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Common Household Items That Are Poisonous to Dogs

Updated on March 12, 2018
kate stroud profile image

Kate is a former veterinarian's assistant of five years. She maintains a passion for training and caring for dogs of all types.

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They're always there to greet us, to chase evil squirrels away and to keep our toes warm at night. But, unfortunately for us and for them, our favorite furry companion does have some flaws. For one thing, they love to play with and snack on things they definitely shouldn't - my dog has an affinity for Crayola crayons. It's not great, but it's not the worst thing she could get her little paws on either, like a box of V-day chocolates, which we all know is a huge doggy danger.

However, there's a lot of other stuff hanging around our homes that are toxic to our pups that most of us might not take a second-thought to like the pitcher of tulips welcoming spring in the dining room or that leftover grilled chicken dressed with a roasted onion marinade that you tossed in her dish last night.

Here's some more common household items that are toxic to dogs and the signs of dog poisoning to watch out for.

Always Consult Your Veterinarian with Pet-Related Medical Concerns

List of Household Items that are Poisonous to Dogs

Food
Household Plants & Items
Grapes
Laundry Soaps and Detergents
Raisins
Dish Soaps and Detergents
Cherries
Medications
Anything with Caffeine
Oleanders
The Onion Family (chives, leeks, etc.)
Lillies
Avocados
Daffodils
Garlic
Tulips
Mushrooms
Azaleas

Common Household Pet Dangers

Go ahead, treat yourself to a bouquet of fresh stems - just make sure you put them up away from reach of your pets.
Go ahead, treat yourself to a bouquet of fresh stems - just make sure you put them up away from reach of your pets. | Source

House Plants that are Poisonous to Dogs

If you have any of these plants growing in your garden or freshening up your living space, make sure to put them up high enough or fence them off from your dog since they're toxic to pooches:

  • Oleanders

  • Tulips

  • Azaleas

  • Daffodils

  • Lilies

Reactions to plants like these can range in severity, sometimes being as mild as vomiting.

Vegetables that are Poisonous to Dogs

As with fruits, there most veggies are fine for your dog (not that they really want them anyway). Unfortunately, some of us get lax when it comes to dogs and vegetables.

Vegetables and various other foods that aren’t safe for dogs:

  • Onions

  • Avocados

  • Chives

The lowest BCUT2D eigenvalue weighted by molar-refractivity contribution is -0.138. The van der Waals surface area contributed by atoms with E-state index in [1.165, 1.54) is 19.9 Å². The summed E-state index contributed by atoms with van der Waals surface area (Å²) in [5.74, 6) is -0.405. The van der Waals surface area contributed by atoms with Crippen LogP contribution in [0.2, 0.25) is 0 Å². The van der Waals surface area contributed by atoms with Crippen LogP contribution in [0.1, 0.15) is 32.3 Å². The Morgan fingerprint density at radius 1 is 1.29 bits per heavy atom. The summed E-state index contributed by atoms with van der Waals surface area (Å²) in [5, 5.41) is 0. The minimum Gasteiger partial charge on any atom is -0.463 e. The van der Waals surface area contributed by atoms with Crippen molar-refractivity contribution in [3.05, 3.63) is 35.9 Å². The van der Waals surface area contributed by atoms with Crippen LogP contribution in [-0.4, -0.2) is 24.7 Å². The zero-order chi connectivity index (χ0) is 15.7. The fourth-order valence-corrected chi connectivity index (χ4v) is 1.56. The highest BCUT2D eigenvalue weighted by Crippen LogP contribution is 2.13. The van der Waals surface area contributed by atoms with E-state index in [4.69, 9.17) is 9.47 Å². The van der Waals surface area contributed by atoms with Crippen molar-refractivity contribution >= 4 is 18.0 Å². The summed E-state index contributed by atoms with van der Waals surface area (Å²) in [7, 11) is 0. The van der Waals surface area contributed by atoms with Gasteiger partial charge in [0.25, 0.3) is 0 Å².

• Leeks

  • Garlic
  • Rhubarb
  • Mushrooms

Avocados are one that should definitely be avoided. They contain persin in the pit, stem and skin, which is a toxin that can cause your dog to vomit or have diarrhea.

Onions are another vegetable to avoid. Onions, chives, and leeks are all a part of the same family of vegetables that can cause damage to the red blood cells of your dog, or cause them nausea and intestinal issues.

Rhubarb is another often unknown toxic vegetable. Eating it can cause calcium levels to drop in dogs, causing kidney failure or other medical problems.

Fruits That are Poisonous to Dogs

Most of the time dogs won't specifically beg for or try to eat most fruits and actually, most fruits don't pose significant problems to dogs, which is why most people don't know about the few that can cause health problems.

Some examples of bad fruits for dogs are:

  • Grapes

  • Raisins

  • Cherries

Grapes and raisins have been found to be particularly damaging to the health of dogs. Eating them can lead to kidney failure, for reasons experts aren't sure about. Even a small amount can cause problems with your dog so if your toddler is playing throw-the-grapes-at-the-dog, trash that fruit before your dog wins (or loses).

Cherries are another doggy danger because they contain cyanide which prevents oxygen from getting to your dog's cells. If you keep these foods in the house make sure to store them away from your dog's reach - like the produce drawer of your fridge.

If your dog consumes any of these fruits, look for signs of distress like:

  • Panting

  • Vomiting

  • Diarrhea


Make sure to call your veterinarian if your dog is displaying any of these signs.


Medications to Keep Away From Your Dog

For the same reason that you need to keep your medication away from kids, you need to keep your meds stored high and away from your dog's reach.

Some of the most damaging human medications that a dog can consume are:

  • Anti-inflammatory or Pain Medication

  • Blood Pressure Medications

  • Antidepressants